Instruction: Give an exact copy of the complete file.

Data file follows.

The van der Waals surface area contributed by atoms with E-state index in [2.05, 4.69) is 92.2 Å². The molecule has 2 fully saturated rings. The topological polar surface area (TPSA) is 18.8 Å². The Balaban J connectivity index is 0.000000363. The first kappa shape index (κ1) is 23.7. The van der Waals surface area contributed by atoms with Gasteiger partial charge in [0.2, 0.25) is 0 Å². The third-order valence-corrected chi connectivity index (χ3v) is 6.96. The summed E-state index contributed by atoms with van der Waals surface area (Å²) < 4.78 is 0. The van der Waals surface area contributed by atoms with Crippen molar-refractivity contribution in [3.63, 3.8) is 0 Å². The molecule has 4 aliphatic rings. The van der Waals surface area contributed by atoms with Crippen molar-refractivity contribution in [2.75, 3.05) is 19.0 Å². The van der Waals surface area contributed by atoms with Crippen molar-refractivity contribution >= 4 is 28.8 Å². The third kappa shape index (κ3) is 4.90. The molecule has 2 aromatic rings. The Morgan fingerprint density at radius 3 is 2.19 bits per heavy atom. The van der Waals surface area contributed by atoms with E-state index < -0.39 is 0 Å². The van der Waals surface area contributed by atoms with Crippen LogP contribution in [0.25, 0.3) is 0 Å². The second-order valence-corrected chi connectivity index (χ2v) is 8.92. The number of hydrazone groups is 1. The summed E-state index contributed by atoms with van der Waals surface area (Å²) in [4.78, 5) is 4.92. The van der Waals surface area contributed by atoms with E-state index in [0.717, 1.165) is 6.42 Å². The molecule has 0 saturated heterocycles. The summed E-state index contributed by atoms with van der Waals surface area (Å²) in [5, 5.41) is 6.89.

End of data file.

The van der Waals surface area contributed by atoms with E-state index in [2.05, 4.69) is 92.2 Å². The molecule has 2 fully saturated rings. The topological polar surface area (TPSA) is 18.8 Å². The Balaban J connectivity index is 0.000000363. The first kappa shape index (κ1) is 23.7. The van der Waals surface area contributed by atoms with Gasteiger partial charge in [0.2, 0.25) is 0 Å². The third-order valence-corrected chi connectivity index (χ3v) is 6.96. The summed E-state index contributed by atoms with van der Waals surface area (Å²) < 4.78 is 0. The van der Waals surface area contributed by atoms with Crippen molar-refractivity contribution in [3.63, 3.8) is 0 Å². The molecule has 4 aliphatic rings. The van der Waals surface area contributed by atoms with Crippen molar-refractivity contribution in [2.75, 3.05) is 19.0 Å². The van der Waals surface area contributed by atoms with Crippen molar-refractivity contribution >= 4 is 28.8 Å². The third kappa shape index (κ3) is 4.90. The molecule has 2 aromatic rings. The Morgan fingerprint density at radius 3 is 2.19 bits per heavy atom. The van der Waals surface area contributed by atoms with E-state index < -0.39 is 0 Å². The van der Waals surface area contributed by atoms with Crippen LogP contribution in [0.25, 0.3) is 0 Å². The second-order valence-corrected chi connectivity index (χ2v) is 8.92. The number of hydrazone groups is 1. The summed E-state index contributed by atoms with van der Waals surface area (Å²) in [4.78, 5) is 4.92. The van der Waals surface area contributed by atoms with E-state index in [0.717, 1.165) is 6.42 Å². The molecule has 0 saturated heterocycles. The summed E-state index contributed by atoms with van der Waals surface area (Å²) in [5, 5.41) is 6.89.